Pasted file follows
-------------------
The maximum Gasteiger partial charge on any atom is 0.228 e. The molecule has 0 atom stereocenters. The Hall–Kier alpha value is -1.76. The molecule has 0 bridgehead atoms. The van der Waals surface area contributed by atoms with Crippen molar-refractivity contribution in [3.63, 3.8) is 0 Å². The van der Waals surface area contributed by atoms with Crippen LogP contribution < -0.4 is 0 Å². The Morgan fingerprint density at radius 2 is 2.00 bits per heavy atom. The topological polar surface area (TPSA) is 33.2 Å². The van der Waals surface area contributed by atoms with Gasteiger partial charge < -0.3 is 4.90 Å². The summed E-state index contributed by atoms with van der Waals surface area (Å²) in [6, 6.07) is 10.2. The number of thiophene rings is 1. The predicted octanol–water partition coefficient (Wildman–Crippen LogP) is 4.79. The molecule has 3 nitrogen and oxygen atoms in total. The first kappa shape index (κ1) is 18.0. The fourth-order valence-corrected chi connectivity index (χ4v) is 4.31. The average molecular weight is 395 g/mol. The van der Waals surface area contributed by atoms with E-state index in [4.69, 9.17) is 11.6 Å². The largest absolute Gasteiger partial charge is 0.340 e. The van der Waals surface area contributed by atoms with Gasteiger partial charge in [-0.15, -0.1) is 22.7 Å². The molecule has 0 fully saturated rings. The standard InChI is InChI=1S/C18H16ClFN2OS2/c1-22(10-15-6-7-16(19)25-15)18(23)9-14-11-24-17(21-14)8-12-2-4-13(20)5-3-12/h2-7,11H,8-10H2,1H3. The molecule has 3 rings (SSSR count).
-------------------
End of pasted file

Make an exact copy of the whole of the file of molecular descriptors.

The maximum Gasteiger partial charge on any atom is 0.228 e. The molecule has 0 atom stereocenters. The Hall–Kier alpha value is -1.76. The molecule has 0 bridgehead atoms. The van der Waals surface area contributed by atoms with Crippen molar-refractivity contribution in [3.63, 3.8) is 0 Å². The van der Waals surface area contributed by atoms with Crippen LogP contribution < -0.4 is 0 Å². The Morgan fingerprint density at radius 2 is 2.00 bits per heavy atom. The topological polar surface area (TPSA) is 33.2 Å². The van der Waals surface area contributed by atoms with Gasteiger partial charge < -0.3 is 4.90 Å². The summed E-state index contributed by atoms with van der Waals surface area (Å²) in [6, 6.07) is 10.2. The number of thiophene rings is 1. The predicted octanol–water partition coefficient (Wildman–Crippen LogP) is 4.79. The molecule has 3 nitrogen and oxygen atoms in total. The first kappa shape index (κ1) is 18.0. The fourth-order valence-corrected chi connectivity index (χ4v) is 4.31. The average molecular weight is 395 g/mol. The van der Waals surface area contributed by atoms with E-state index in [4.69, 9.17) is 11.6 Å². The largest absolute Gasteiger partial charge is 0.340 e. The van der Waals surface area contributed by atoms with Gasteiger partial charge in [-0.15, -0.1) is 22.7 Å². The molecule has 0 fully saturated rings. The standard InChI is InChI=1S/C18H16ClFN2OS2/c1-22(10-15-6-7-16(19)25-15)18(23)9-14-11-24-17(21-14)8-12-2-4-13(20)5-3-12/h2-7,11H,8-10H2,1H3. The molecule has 3 rings (SSSR count).